In The Color Purple and The Bluest Eye both Celie and Pecola struggles with how they look because they aren't seen as beautiful because they were black but also because they are girls and this caused them to struggle with themselves. Celie in The Color Purple was constantly knocked down about her appearance throughout the story. “She ugly. He say. But she ain’t no stranger to hard work. And she clean. And god done fixed her. You can do everything just like you want to and she saint gonna make you feed it or clothe it” (Walker 8). In this quote it shows how Celie is described as ugly and she keeps that with her for most of her life. She is talked down to and called ugly, so why wouldn't she believe that and it affects her self-esteem throughout the stories. Her relationships through the story cause Celie to finally realize her self worth. “Shug teaches Celie much about herself: to stand up for herself to Mr. _ , about her own beauty and self-worth” (Slomski). Celie’s relationship with Shug Avery is the relationship that helps restore Celie’s little self-worth through the story. Shug empowers Celie to stand up for herself against the demeaning actions and words of Albert. Celie is finally able to see the beauty in herself after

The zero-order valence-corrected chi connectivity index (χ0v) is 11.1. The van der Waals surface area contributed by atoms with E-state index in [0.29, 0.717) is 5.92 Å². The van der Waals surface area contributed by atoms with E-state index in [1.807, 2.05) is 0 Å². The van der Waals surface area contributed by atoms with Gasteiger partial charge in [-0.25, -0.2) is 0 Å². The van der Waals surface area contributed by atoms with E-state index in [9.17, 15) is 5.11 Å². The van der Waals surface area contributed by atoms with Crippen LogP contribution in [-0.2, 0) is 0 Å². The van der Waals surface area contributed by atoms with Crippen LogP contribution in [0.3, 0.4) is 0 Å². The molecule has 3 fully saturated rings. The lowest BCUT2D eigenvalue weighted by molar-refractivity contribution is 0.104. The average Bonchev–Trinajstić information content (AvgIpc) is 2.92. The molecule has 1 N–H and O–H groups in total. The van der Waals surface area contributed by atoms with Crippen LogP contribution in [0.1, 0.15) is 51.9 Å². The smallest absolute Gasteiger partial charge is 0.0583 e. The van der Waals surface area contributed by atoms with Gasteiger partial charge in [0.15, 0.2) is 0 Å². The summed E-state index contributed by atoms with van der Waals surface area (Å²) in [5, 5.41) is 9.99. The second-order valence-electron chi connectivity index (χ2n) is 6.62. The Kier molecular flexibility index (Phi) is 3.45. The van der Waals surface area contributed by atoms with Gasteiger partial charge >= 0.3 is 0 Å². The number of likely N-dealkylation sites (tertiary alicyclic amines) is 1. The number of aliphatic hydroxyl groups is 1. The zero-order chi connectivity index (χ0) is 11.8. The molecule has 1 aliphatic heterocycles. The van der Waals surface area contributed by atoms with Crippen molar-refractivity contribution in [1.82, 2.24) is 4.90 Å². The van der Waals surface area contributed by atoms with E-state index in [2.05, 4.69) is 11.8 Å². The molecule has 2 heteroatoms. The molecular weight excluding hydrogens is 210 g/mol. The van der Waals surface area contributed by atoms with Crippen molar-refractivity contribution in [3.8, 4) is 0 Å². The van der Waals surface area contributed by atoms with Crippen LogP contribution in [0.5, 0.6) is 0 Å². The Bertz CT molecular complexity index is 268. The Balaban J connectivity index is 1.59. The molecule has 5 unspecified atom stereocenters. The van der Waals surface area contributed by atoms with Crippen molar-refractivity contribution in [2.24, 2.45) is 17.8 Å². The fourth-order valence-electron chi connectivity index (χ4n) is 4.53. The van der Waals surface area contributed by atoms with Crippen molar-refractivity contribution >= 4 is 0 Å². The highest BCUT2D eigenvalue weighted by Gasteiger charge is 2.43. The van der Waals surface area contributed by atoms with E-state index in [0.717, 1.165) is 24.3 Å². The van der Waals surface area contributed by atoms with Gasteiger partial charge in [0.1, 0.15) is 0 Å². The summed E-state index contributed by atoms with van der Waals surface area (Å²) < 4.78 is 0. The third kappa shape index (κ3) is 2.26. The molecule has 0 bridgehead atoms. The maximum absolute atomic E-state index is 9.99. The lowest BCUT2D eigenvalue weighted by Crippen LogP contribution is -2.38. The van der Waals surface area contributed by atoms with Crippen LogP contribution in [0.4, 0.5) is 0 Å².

She thought that if she had blue eyes, the blue eyes of the accepted white ideal, she would be beautiful and therefore loved. The acquisition of the blue eyes she so fiercely covets signifies Pecola's step into madness. It was a safe place, where she could have her blue eyes, and where she could be accepted.
I believe that both the new blue flowers Myop finds and the fact that she is wandering off on her own, which is unusual, are symbols of her leaving the security of the childhood behind and going off into the unknown. The symbols are characterized by all relating to the themes growing up and loss on innocence.